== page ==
Spokesperson for UN Secretary-General speaks on Ukraine

завантаженняThe following is a transcript of statements by Martin Nesirky, Spokesperson for the UN Secretary-General, who spoke on behalf of the Secretary-General and took a few questions on the situation in Ukraine in the Press Briefing Room, on 1 March 2014.

The Secretary-General reiterates his call for the full respect for, and preservation of, the independence, sovereignty, and territorial integrity of Ukraine. He calls for an immediate restoration of calm, and direct dialogue between all concerned to solve the current crisis.Nesirky: Good afternoon, everyone. I have a statement on behalf of the Secretary-General on Ukraine. The Secretary-General continues to closely follow the seriously and rapidly unfolding events in Ukraine, including developments in Crimea, and is gravely concerned about the deterioration of the situation.

The Secretary-General will be speaking with President Vladimir Putin of Russia shortly about the situation in Ukraine. As the Secretary-General is about to fly to Europe, he has asked the Deputy Secretary-General to attend today’s Security Council session to brief members of the Council on developments in Ukraine.

And that’s what I have for you. I’m happy to take a couple of questions.

[Question]: Martin, is there any feedback from the Secretary-General’s Special Envoy Robert Serry from Kyiv? [. . .] Will he go to Crimea, or has he met with other leaders?

Nesirky: Well, Robert Serry intends to go to Geneva tomorrow so that he can brief the Secretary-General directly. He had wanted to visit Crimea, but this proved to be logistically difficult, and therefore he has opted to go to Geneva as initially planned, and this will be to brief the Secretary-General directly. Of course, there have been telephone conversations, including this morning, about the rapidly unfolding events in Ukraine, and I can tell you that, as I’ve said, the Secretary-General is gravely concerned and will continue to monitor this very closely.

[Question]: Just as a quick follow-up, has the Secretary-General made any statement, or [does he] feel any way, about the territorial integrity of Ukraine vis-a-vis any kind of troop movements of Russia?

Nesirky: Well, the Secretary-General has reiterated here in this statement his call for the full respect for, and preservation of, the independence, sovereignty, and territory of Ukraine. And in fact, this is something that we have heard from right across the spectrum of views on what is happening in Ukraine. There was a clear view in the Council yesterday, if not on many other matters, certainly there was a clear view about the territorial integrity of Ukraine, as I understand it.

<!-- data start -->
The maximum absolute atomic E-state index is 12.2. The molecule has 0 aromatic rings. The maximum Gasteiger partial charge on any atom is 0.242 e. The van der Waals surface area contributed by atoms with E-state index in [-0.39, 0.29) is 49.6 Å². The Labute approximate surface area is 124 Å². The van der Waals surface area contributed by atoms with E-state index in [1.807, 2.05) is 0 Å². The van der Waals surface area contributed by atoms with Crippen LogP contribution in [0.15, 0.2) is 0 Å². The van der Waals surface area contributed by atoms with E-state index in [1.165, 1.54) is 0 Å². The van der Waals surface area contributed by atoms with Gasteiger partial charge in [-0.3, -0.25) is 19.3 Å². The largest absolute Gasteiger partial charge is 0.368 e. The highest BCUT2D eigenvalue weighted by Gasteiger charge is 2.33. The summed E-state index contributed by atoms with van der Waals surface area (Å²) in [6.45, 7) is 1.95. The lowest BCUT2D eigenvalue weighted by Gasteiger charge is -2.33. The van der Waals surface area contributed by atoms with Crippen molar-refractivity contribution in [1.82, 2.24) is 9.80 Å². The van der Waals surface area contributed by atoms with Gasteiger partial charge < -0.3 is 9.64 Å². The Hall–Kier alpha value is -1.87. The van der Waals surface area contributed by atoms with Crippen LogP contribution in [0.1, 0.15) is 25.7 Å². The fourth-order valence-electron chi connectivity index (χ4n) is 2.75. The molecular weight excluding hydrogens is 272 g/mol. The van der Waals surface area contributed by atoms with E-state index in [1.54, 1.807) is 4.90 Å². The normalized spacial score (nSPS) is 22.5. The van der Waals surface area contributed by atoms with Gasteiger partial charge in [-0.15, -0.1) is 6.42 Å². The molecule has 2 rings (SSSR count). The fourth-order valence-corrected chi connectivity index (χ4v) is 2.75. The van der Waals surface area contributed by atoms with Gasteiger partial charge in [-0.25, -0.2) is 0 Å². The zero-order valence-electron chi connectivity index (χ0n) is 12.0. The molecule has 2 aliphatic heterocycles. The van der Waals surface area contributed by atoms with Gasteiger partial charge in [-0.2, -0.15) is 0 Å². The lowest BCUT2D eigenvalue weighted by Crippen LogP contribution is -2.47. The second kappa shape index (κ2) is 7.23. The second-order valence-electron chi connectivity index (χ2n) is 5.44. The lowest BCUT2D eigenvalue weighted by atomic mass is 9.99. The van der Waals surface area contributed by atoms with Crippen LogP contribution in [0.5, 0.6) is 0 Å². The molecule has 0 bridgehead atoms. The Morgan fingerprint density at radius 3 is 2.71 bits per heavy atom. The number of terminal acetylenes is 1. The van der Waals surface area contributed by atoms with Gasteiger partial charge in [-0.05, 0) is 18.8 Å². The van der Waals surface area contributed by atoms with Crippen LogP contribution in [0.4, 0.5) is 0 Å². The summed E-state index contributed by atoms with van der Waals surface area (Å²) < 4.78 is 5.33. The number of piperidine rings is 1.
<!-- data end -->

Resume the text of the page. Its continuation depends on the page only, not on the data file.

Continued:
[Question]: Do you have anything specific to say about the decision of the Russian Parliament on troops in Ukraine?

Nesirky: Look, we’ve seen the reports, but we don’t have any specific comment at the moment. At the moment, the key factor here is the restoration of calm, and direct dialogue. What we need now, on all sides in this matter, [is] cool heads and a really, a calm approach to this.

[Question]: Thank you, Martin. There are some reports that the leader of the radical opposition [in] Ukraine called for [the] leader of [the] Chechen terrorists, Dokka Umarov, to support [the] Ukrainian opposition against Russia. Does the Secretary-General have anything to say on this development?

Nesirky: Look, there are all kinds of reports, some more credible than others, floating about in cyberspace, and I think that we continue to monitor these developments closely. We’re aware of various reports, but we’re not going to comment on every individual one that pops up like that. Yes?

[Question]: One follow-up. This is official. The governor of Belgorod Region in Russia reported that there are thousands of Ukraine refugees fleeing into [. . .] this region of Russia. Does the Secretary-General plan to discuss this issue with Vladimir Putin, maybe some support [for] the refugees from the United Nations? Thank you.

Nesirky: Well, I think the Secretary-General wants to speak to President Putin directly to express his concerns, but also to hear directly from President Putin his assessment of the situation. Now, with regard to refugees, this is something that, if substantiated, would be something for the Refugee Agency to look at. I would then refer you to the Refugee Agency.

OK. If there are no other questions, thank you very much.

Source: Recording is available at



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